The Walker budget would also end mandates that include minimum hours for class time, five year renewals for teacher licenses, and having school boards meet once a month. It also ends the eight-year-old state revenue cap exemption for school energy projects -- after districts used it to exceed their revenue limits by 327-million dollars last year alone.
Lawmaker tries again to criminalize lying on license applications
MADISON — A Republican state lawmaker is trying again to make it a crime to lie on an application for a state professional license.
Assembly Republican Scott Allen of Waukesha has reintroduced his bill from two years ago, which passed the Assembly but did not get a vote in the Senate. Allen sprung into action after we learned that Francis Deisler was given a state license as a social worker after being convicted of raping three females and robbing a bank in the 1970s.
The state bans lying to obtain state licenses, but there's no punishment for doing so -- and Allen's bill would make lying a criminal misdemeanor with fines of up to $10,000 and nine months in jail. Legal Action of Wisconsin opposes the bill, saying it's too broad -- and it would force all of the law's alleged violators to travel to Madison where charges would be prosecuted.
Son accused of interfering with police probe of parents' deaths
EAU CLAIRE — A 22-year-old man is free on a signature bond after he was arrested for allegedly interfering with police at a home in Eau Claire where his parents were found dead.
Joseph Lantz had a bond hearing Wednesday as prosecutors have yet to file charges because a police investigation continues into the deaths of Dean and Karie Lantz. Their son was booked on possible counts of disorderly conduct and obstructing police. Prosecutors say Lantz drove around two traffic barricades with his truck, and was tackled by officers before he could enter his parents' house.
WQOW-TV says police are still looking at possible threats against the couple, and there may have been a loaded gun where the bodies were found Monday. Joseph Lantz is due back in court next Thursday, when charges could be filed.
GOP lawmakers promise thorough review of Walker spending plans
MADISON — Republican state lawmakers promise a thorough review of the spending plans from their party's governor.
Scott Walker gave them a two year state budget proposal Wednesday with almost $600 million in tax and fee cuts that include a sales tax holiday at back to school time, and millions in income tax and property tax cuts. Senate finance chair Alberta Darling says some of her GOP colleagues believe Walker's 5-percent reduction for instate UW tuition is "unsustainable" -- and she promises that the Joint Finance Committee will "dig in" and see how much of Walker's spending plans are "responsible," as the budget also adds millions in areas he cut previously like public schools.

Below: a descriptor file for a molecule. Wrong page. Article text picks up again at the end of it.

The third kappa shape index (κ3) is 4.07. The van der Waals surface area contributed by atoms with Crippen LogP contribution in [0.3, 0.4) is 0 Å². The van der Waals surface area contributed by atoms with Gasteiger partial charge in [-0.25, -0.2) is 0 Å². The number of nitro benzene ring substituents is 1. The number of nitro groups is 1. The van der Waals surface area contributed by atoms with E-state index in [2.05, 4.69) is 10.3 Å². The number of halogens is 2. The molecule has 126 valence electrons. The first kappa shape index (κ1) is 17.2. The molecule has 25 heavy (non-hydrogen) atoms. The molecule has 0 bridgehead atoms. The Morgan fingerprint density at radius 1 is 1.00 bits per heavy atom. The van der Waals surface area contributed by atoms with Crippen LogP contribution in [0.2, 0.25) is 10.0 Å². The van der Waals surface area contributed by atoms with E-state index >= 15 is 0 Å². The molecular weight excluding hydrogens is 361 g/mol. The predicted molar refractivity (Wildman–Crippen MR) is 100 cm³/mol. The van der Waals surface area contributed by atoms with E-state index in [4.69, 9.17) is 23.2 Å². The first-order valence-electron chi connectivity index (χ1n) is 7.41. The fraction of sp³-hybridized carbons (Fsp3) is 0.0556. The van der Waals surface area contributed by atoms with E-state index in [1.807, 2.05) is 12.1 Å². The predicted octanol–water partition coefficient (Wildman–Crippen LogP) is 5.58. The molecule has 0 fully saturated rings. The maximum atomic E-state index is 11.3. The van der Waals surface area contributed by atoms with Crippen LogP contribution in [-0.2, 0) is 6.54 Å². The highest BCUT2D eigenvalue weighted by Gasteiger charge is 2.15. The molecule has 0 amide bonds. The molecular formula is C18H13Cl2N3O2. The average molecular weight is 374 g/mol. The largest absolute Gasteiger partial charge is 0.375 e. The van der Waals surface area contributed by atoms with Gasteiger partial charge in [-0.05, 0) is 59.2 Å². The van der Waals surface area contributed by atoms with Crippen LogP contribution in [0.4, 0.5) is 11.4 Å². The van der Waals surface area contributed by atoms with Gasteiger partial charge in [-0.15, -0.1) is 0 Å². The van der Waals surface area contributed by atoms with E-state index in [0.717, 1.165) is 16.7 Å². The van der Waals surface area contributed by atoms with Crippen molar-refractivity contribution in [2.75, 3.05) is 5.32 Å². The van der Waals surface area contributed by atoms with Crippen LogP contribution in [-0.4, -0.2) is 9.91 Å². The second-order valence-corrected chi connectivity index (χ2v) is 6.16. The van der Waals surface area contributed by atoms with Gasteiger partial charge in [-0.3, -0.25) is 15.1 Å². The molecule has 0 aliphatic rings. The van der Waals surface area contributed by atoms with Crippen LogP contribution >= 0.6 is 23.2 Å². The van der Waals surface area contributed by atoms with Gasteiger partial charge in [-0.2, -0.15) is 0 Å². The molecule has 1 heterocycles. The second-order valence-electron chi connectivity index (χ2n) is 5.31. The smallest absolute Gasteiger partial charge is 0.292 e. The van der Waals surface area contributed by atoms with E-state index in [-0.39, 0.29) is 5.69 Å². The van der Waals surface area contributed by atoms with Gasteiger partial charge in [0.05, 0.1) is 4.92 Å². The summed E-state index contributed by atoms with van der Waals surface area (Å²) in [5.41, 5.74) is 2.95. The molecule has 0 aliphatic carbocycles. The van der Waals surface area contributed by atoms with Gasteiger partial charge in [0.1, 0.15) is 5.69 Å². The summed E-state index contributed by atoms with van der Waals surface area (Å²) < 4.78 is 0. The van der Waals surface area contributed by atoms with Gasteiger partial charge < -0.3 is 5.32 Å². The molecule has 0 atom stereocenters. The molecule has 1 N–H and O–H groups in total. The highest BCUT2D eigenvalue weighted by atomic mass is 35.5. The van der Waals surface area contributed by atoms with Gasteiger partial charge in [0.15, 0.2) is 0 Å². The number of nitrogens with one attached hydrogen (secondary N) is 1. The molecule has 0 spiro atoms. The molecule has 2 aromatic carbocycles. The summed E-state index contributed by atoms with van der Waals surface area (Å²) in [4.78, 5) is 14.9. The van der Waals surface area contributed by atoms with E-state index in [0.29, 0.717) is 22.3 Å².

Democrats say the budget is based on financial projections that are too rosy -- and one report says it would create a shortfall of as much as $735 million just months after the 2018 election for which Walker is considering running for a third term.
State Senate votes to end labor agreements for local public projects
MADISON — Wisconsin senators have approved a controversial bill to prohibit local governments from making contractors follow union labor agreements for public building projects.
The Senate voted 19-13 Wednesday to send the measure to the Assembly, as all Democrats voted no. The bill's sponsor, Wauwatosa Republican Leah Vukmir, says local officials can still use the so called "PLA" agreements -- but Democrats say local leaders may not get the best value for their work. The bill's supporters have said it would give non-union contractors a better chance to bid for public work, but opponents have said it would reduce the workers' wages in the end.
State safety agency makes quick reversal on fire sprinkler cutbacks
MADISON — Wisconsin's safety agency abruptly changed course Wednesday and decided not to end a requirement that fire sprinklers be installed in new apartment buildings.
Deputy Secretary Eric Esser announced the reversal two hours after the Milwaukee Journal Sentinel first posted a news story about the change on its website. The original story said fire sprinklers would no longer be required for apartment structures of three to 20 units, and there would not be an expansion of required circuit interrupters in new housing.
Both changes were suggested by a study panel the agency formed, but department officials had rejected both changes. By midday, Esser said the circuit interrupter expansion has not had a final decision yet.
Wisconsin Senate passes marijuana-extract bill
MADISON — The state Senate has overwhelmingly approved a measure that would make it legal to use a marijuana extract to treat seizures.
Television station WBAY reports that the bill legalizes the possession of cannabidiol oil with a doctor’s certification. The chamber on Wednesday adopted the bill on a 31-1 vote. Republican Senator Duey Stroebel was the only senator to vote against it. Parents of children who suffer from seizures say cannabidiol oil, which doesn’t produce a high, can ease symptoms.
Democratic Sen. Chris Larson argued the bill doesn’t go far enough, pointing out that importing the oil into Wisconsin would remain illegal. He tried to amend the bill to allow production of the oil in the state but Republicans refused to revise the measure. The bill now goes to the Assembly.